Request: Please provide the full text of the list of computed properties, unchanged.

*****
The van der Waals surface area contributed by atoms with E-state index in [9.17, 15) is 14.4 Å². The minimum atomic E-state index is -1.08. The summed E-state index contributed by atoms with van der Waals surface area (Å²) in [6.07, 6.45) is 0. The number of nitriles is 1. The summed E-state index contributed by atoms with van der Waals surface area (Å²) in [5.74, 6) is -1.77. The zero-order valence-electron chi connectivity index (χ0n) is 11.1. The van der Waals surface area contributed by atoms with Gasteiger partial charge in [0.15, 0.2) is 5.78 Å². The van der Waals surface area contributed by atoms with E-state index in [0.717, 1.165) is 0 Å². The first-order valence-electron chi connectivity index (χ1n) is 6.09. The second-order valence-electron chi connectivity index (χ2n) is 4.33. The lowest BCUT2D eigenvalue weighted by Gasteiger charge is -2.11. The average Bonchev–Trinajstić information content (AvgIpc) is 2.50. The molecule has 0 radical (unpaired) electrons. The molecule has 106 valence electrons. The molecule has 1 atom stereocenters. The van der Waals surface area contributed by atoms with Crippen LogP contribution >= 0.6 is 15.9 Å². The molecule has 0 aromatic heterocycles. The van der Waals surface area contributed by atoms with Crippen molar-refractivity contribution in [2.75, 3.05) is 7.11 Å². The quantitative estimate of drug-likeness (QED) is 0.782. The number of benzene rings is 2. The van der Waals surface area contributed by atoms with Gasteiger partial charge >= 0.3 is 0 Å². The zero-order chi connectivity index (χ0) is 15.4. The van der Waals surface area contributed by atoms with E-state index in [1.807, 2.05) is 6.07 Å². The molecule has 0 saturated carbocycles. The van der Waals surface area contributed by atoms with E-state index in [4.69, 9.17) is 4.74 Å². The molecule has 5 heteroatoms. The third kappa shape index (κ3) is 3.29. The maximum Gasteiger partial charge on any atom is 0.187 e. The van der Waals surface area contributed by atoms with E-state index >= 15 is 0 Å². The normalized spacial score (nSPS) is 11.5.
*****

The van der Waals surface area contributed by atoms with E-state index in [9.17, 15) is 14.4 Å². The minimum atomic E-state index is -1.08. The summed E-state index contributed by atoms with van der Waals surface area (Å²) in [6.07, 6.45) is 0. The number of nitriles is 1. The summed E-state index contributed by atoms with van der Waals surface area (Å²) in [5.74, 6) is -1.77. The zero-order valence-electron chi connectivity index (χ0n) is 11.1. The van der Waals surface area contributed by atoms with Gasteiger partial charge in [0.15, 0.2) is 5.78 Å². The van der Waals surface area contributed by atoms with E-state index in [0.717, 1.165) is 0 Å². The first-order valence-electron chi connectivity index (χ1n) is 6.09. The second-order valence-electron chi connectivity index (χ2n) is 4.33. The lowest BCUT2D eigenvalue weighted by Gasteiger charge is -2.11. The average Bonchev–Trinajstić information content (AvgIpc) is 2.50. The molecule has 0 radical (unpaired) electrons. The molecule has 106 valence electrons. The molecule has 1 atom stereocenters. The van der Waals surface area contributed by atoms with Crippen LogP contribution >= 0.6 is 15.9 Å². The molecule has 0 aromatic heterocycles. The van der Waals surface area contributed by atoms with Crippen molar-refractivity contribution in [2.75, 3.05) is 7.11 Å². The quantitative estimate of drug-likeness (QED) is 0.782. The number of benzene rings is 2. The van der Waals surface area contributed by atoms with Gasteiger partial charge >= 0.3 is 0 Å². The zero-order chi connectivity index (χ0) is 15.4. The van der Waals surface area contributed by atoms with E-state index in [1.807, 2.05) is 6.07 Å². The molecule has 0 saturated carbocycles. The van der Waals surface area contributed by atoms with E-state index in [4.69, 9.17) is 4.74 Å². The molecule has 5 heteroatoms. The third kappa shape index (κ3) is 3.29. The maximum Gasteiger partial charge on any atom is 0.187 e. The van der Waals surface area contributed by atoms with E-state index >= 15 is 0 Å². The normalized spacial score (nSPS) is 11.5.